Review of Christmas Story
By: Jason Bechard

Hey, I Watched This! Reviewing Movies I've watched recently.

Hello, and welcome back!

I had a bit of a conundrum for this month's article. I tried to find a lesser known holiday movie to review, but every list I found online, listed the same flicks, most of which may not be top holiday flicks, but they are certainly not unknown. That, or they just didn't draw my attention. And I am certainly not going to watch any of the thousands of "cookie cutter", "rinse and repeat", Lifetime/Hallmark holiday movies. (Saturday Night Live recently parodied Lifetime/Hallmark with this exact same sentiment, and it was awesome!)

So, I am going to share with you my review of my favourite Christmas movie, A Christmas Story (1983).

Now, I will admit, my feelings on this movie are deeply ingrained from 36 years of fandom. Naturally, this means my review is completely biased, and I will not apologize for this.

In case you are unfamiliar with this masterpiece, here is the IMDB synopsis, "In the 1940s, a young boy named Ralphie attempts to convince his parents, his teacher and Santa that a Red Ryder BB gun really is the perfect Christmas gift."

Based on the Book "In God We Trust, All Others Pay Cash" by Jean Shepherd, directed by Bob Clark(Black Christmas–1974, Porky's–1981, Baby Geniuses–1999, and starring Peter Billingsley as Ralpie, Melinda Dillon as Mother Parker, Darren McGavin as The Old Man Parker, Jean Shepherd himself as Adult Ralphie, who narrates the story, and many more.

Most Holiday movies focus on the "magic" of Christmas, Santa, elves, Rudolph, Christmas Angels, etc. A Christmas Story is just a simple story about a young boy, and the one present he really wants for Christmas, but knows it is a long shot. The only "magic" involved, besides the entire movie itself, is seen during Ralphie's daydreams. This film is genuine, realistic, and heartfelt, which is exactly what makes it stand out.

From the very first time I saw this movie, even to this very day (I watch this movie every Christmas season, usually at least twice), I feel connected to Ralphie. Ralphie is me. All of his feelings, his interactions with his friends and family, and particularly, his daydreams, were all exactly as I have experienced in my life. Okay, maybe not EXACTLY, but very, very similar. Every kid obsesses over one particular present each year, for me it was a Commodore 64 computer. I dropped hints all the time because one of my best friends growing up had one, as did one of my closest uncles. My "Old Man" also cussed like a sailor, only not cleanly like in the movie. I was bullied as a kid, and when Ralphie "snaps" and takes down his bully, Scut Farkus, I STILL get choked up, because Ralphie is doing what I never had the guts to do. And, when it is revealed that Ralphie's "Old Man" did indeed buy him his beloved "Official Red Ryder Carbine–Action Two–Hundred–Shot Range Model Air Rifle", the pure and innocent joy that Ralphie emotes, and the accompanying joy the "Old Man" has at Ralphie's happiness, is exactly how my father and I felt when I did get my Commodore 64! My Dad still says that is his favourite Christmas memory.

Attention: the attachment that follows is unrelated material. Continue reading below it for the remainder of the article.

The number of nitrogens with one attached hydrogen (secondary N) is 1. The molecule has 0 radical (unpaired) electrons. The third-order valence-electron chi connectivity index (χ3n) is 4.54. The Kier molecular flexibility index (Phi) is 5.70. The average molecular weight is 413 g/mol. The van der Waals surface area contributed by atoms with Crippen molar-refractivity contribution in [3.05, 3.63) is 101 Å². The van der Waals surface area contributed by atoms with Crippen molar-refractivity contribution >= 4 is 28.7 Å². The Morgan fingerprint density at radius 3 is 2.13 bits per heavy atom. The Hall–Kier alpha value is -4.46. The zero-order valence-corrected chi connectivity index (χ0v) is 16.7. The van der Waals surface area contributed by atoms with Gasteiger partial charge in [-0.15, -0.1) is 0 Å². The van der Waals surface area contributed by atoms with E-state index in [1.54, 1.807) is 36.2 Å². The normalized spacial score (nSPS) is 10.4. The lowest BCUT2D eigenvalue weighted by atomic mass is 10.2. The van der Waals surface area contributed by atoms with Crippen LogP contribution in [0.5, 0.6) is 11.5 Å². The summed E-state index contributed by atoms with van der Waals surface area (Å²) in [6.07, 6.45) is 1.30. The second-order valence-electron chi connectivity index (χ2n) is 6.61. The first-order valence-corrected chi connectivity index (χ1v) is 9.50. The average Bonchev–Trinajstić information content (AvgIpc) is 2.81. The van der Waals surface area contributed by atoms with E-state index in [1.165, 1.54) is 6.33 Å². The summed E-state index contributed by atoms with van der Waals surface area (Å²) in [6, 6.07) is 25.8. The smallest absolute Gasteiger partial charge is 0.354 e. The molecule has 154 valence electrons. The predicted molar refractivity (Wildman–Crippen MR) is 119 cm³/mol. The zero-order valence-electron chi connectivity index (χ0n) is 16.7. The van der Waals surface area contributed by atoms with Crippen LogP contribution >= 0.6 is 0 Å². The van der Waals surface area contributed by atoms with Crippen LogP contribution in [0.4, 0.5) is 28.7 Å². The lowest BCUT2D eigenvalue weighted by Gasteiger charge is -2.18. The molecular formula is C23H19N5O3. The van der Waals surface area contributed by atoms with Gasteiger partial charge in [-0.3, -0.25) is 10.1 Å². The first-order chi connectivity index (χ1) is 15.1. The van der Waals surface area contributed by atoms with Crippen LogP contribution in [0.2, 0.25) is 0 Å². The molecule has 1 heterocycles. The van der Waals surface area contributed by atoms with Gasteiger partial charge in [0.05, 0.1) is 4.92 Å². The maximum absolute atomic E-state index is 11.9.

The actors are all perfect in their roles. Just enough quirky, with a smidge of "over the top". Their protrayals are spot on for the 1940's era. Sure, some of the dated references will be lost on younger generations, but I have witnessed, first–hand, that this movie still captures the imagination of some kids of the current generation. Billingsley's "Ralphie" is just so damn relatable in every scene, Dillon's "Mom" is just so sweet, but firm, Ian Petrella's "Randy", Ralphie's younger brother, is so freakin' adorable("Show mommy how the piggies eat"), and McGavin's "Old Man" damn near steals the show, particularly during his "Major Award" scenes. No character in this film seems forced, or out of place. Every single character is a perfect fit with the rest.

I want to gush over every scene of this movie, but I don't want to totally spoil it (WHAT?!).

Don't get me wrong, there are so many great Holiday films that I love a lot. How the Grinch Stole Christmas (1966 and 2000), Elf (2003), The Santa Clause (1994) and its sequels, Jack Frost(1998), not to mention the Rankin/Bass classics or A Charlie Brown Christmas, but most of these, again, focus on the "magical" side of Christmas.

Again, I know my review is biased, but for my money, A Christmas Story(1983) is the best Christmas movie ever. So damn genuine. So damn "real". SO DAMN GOOD!

I give A Christmas Story (1983) 7 STARS!! (YEP, that feels right!)

Agree? Disagree? It really doesn't matter. What matters is that you feel the message, the true spirit of Christmas, no matter what your favourite Holiday movie might be. Find your joy! Love your family!

Merry Christmas! Happy Holidays! Have a Happy New Year!

"Be sure to drink your OVALTINE!"

See you next year, Folks!

As always…Please, feel free to leave any comments, questions, or suggestions, down below! I'd love to hear from you!

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